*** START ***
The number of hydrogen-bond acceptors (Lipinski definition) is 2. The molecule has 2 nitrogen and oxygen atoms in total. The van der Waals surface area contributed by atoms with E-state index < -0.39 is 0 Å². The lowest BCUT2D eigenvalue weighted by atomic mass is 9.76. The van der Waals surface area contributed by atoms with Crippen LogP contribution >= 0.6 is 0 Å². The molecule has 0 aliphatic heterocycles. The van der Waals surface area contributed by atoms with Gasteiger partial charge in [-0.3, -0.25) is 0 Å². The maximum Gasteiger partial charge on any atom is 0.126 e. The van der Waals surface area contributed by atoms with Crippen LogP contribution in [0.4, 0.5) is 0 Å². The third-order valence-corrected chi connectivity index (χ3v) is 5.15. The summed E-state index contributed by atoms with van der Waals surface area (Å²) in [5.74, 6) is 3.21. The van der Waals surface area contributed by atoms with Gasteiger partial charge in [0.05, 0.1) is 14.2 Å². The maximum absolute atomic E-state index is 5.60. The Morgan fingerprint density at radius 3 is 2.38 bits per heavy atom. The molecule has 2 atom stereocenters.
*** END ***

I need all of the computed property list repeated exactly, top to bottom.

The number of hydrogen-bond acceptors (Lipinski definition) is 2. The molecule has 2 nitrogen and oxygen atoms in total. The van der Waals surface area contributed by atoms with E-state index < -0.39 is 0 Å². The lowest BCUT2D eigenvalue weighted by atomic mass is 9.76. The van der Waals surface area contributed by atoms with Crippen LogP contribution >= 0.6 is 0 Å². The molecule has 0 aliphatic heterocycles. The van der Waals surface area contributed by atoms with Gasteiger partial charge in [-0.3, -0.25) is 0 Å². The maximum Gasteiger partial charge on any atom is 0.126 e. The van der Waals surface area contributed by atoms with Crippen LogP contribution in [0.4, 0.5) is 0 Å². The third-order valence-corrected chi connectivity index (χ3v) is 5.15. The summed E-state index contributed by atoms with van der Waals surface area (Å²) in [5.74, 6) is 3.21. The van der Waals surface area contributed by atoms with Gasteiger partial charge in [0.05, 0.1) is 14.2 Å². The maximum absolute atomic E-state index is 5.60. The Morgan fingerprint density at radius 3 is 2.38 bits per heavy atom. The molecule has 2 atom stereocenters.